Meanings of home : Lithuanian women in Scotland
MetadataShow full item record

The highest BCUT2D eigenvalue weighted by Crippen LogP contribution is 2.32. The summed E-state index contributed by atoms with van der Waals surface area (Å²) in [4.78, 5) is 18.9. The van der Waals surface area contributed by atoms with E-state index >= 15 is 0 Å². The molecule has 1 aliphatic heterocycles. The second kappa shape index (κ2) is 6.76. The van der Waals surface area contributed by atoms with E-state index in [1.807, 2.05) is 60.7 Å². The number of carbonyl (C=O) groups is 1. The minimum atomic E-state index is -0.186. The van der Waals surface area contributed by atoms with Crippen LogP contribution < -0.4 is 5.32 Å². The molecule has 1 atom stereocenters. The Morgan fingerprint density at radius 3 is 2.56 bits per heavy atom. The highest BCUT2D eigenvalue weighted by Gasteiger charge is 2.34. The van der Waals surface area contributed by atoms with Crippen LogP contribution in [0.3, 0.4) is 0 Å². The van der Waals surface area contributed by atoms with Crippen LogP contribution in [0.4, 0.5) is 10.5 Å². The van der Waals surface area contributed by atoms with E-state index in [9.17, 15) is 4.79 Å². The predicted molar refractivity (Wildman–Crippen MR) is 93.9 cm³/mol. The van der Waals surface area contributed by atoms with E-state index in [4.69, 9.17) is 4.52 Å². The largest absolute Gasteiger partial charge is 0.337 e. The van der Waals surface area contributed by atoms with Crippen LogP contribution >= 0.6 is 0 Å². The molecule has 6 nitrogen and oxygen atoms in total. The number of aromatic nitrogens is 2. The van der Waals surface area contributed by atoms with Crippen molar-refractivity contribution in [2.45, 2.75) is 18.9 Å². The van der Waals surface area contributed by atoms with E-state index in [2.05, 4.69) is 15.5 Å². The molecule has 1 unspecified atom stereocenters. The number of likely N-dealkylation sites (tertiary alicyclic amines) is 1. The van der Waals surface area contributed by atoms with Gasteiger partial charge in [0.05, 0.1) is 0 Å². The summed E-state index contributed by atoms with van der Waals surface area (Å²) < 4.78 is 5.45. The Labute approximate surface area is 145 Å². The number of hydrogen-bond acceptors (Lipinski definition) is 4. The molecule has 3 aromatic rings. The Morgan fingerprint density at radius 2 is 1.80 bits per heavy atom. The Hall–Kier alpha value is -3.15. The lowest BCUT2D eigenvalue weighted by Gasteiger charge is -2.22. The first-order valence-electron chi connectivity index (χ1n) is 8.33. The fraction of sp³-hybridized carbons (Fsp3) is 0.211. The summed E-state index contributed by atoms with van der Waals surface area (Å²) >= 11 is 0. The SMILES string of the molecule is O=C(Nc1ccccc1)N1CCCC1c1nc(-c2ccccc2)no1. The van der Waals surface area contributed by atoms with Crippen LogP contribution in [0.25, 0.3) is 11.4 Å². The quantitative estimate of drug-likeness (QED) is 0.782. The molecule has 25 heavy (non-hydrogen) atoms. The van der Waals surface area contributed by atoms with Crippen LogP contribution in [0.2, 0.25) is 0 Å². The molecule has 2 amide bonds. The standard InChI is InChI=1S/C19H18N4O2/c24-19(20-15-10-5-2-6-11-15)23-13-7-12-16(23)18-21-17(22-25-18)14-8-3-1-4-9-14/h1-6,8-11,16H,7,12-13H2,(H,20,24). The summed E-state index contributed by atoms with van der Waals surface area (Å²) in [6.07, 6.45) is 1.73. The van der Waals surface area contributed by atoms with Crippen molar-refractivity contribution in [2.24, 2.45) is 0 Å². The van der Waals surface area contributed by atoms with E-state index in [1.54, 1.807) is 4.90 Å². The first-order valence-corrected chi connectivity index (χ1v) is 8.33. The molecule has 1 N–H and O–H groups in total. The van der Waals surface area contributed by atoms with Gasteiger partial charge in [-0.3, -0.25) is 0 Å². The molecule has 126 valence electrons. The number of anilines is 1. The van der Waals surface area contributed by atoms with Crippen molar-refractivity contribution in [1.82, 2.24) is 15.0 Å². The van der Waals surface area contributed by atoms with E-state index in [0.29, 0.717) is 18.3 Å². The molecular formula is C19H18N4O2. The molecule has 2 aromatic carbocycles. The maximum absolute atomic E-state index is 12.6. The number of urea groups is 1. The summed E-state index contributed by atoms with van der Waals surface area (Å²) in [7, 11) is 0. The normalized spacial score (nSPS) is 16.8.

This dissertation is about the concept of home, captured through life stories of Lithuanian women in Edinburgh. I begin with the question where: where does home start, happen and where may be inhabited. I combine migration patterns from Lithuania to Scotland with the philosophy of place to capture the complex narrative of the concept of home. By linking politics of home (narratives about migration and belonging), and philosophical explanations of place (imaginaries of belonging to the place), I am questioning how home is made, done, created, or dreamed about. In the second chapter, I am focusing on my methodology to investigate the concept of home. Home is a social and political, but also deeply personal and intimate phenomenon; therefore, I present a phenomenological approach that is interested in the interaction of external circumstances and inner viewpoints of the experiences. Furthermore, I introduce my use of autoethnographic approach in capturing lived experiences. To illustrate challenges and possibilities in expressing experiences gathered through interviews, observations and personal understandings, I present three research-led thinking machines. The following five chapters focus on five Lithuanian women’s life stories. Each of them explores individual experiences of migration, ways of settling down, and thoughts of home. I focus on dreams and memories that are within us, as they make us linger, but also push or stop us from changing things; dreams and memories are keywords in trying to understand why a place is called home, or Not-Yet Home, and why and how homing and unhoming is done and experienced. Through connecting materiality of a place, social circumstances and personal imaginaries, I talk about what is, or could be, happening in the place that is so often described as Not-Yet Home. In between the chapters, I present exploratory vignettes that investigate my personal nuances of the concept of home. This research contributes to the anthropological understanding of how migrants place themselves abroad, and of their experiences of living the Not-Yet Home. Moreover, I suggest innovative experimental research methods that help not only to capture inquiries that are ongoing and conceptual by nature, but also illuminate how research is approached and done.